His party’s poll bump and 13,000 new members have been dubbed the “Schulz effect”
Michael Gottschalk—Getty Images
March 23, 2017 7:03 AM EDT

Martin Schulz, the former European Parliament President, is set to challenge Germany’s Chancellor Angela Merkel in national elections for the country’s top job on Sept. 24. As he gears up for the contest, the 61-year-old is being compared to U.S. Senator and former Democratic presidential hopeful Bernie Sanders. Here’s why.

EVERYMAN

Schulz’s Social Democratic Party (SPD) has been in coalition with Merkel’s Christian Democratic Union (CDU) since 2013. Now the SPD hopes his everyman roots–he dropped out of high school and overcame alcoholism before entering public life–and his status as a relative outsider in German politics–he spent over a decade at the European Parliament–will draw enough support for the party to govern without the CDU.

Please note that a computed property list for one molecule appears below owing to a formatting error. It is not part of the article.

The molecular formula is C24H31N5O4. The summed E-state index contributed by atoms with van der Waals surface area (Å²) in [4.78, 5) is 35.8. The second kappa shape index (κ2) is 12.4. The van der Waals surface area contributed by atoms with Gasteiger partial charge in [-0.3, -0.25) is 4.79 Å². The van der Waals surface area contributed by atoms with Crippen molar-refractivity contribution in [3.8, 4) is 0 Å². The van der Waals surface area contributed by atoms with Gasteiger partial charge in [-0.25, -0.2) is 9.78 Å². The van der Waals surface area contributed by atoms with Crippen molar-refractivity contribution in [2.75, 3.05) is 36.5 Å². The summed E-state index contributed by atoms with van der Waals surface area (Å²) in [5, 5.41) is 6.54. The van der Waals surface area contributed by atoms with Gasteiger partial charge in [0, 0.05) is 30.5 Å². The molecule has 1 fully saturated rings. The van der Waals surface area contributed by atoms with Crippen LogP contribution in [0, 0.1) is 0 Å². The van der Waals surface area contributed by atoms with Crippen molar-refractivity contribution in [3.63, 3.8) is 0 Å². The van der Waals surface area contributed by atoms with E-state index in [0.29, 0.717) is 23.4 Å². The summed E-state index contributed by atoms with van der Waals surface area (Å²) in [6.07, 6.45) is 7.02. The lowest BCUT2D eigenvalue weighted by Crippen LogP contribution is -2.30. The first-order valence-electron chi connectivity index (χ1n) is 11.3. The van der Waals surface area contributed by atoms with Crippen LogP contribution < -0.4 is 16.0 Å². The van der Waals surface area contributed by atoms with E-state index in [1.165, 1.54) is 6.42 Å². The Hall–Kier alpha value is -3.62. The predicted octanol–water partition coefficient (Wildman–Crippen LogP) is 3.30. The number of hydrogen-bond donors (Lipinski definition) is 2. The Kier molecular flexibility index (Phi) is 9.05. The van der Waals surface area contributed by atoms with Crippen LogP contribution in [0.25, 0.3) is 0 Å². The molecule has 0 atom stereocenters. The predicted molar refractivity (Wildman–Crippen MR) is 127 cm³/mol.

PROGRESSIVE

Popular with younger German voters and the SPD’s working class base, Schulz has vowed to close the gender pay gap in Germany and legalize gay marriage. A committed Europhile, he has attacked the right-wing populists who have been gaining ground across the continent, calling the anti-E.U. and anti-immigration Alternative for Germany party a “disgrace.”

MAKING WAVES

With Schulz in the ring, the SPD has seen a surge in support, overtaking the CDU in one recent poll. But it is still too early to say whether the wave will crest or continue to rise. Although she has faced criticism for her open-door policy on refugees, Merkel has seen off a string of high-profile challenges since she first became Chancellor in 2005.

–TARA JOHN

This appears in the April 03, 2017 issue of TIME.

Contact us at editors@time.com.

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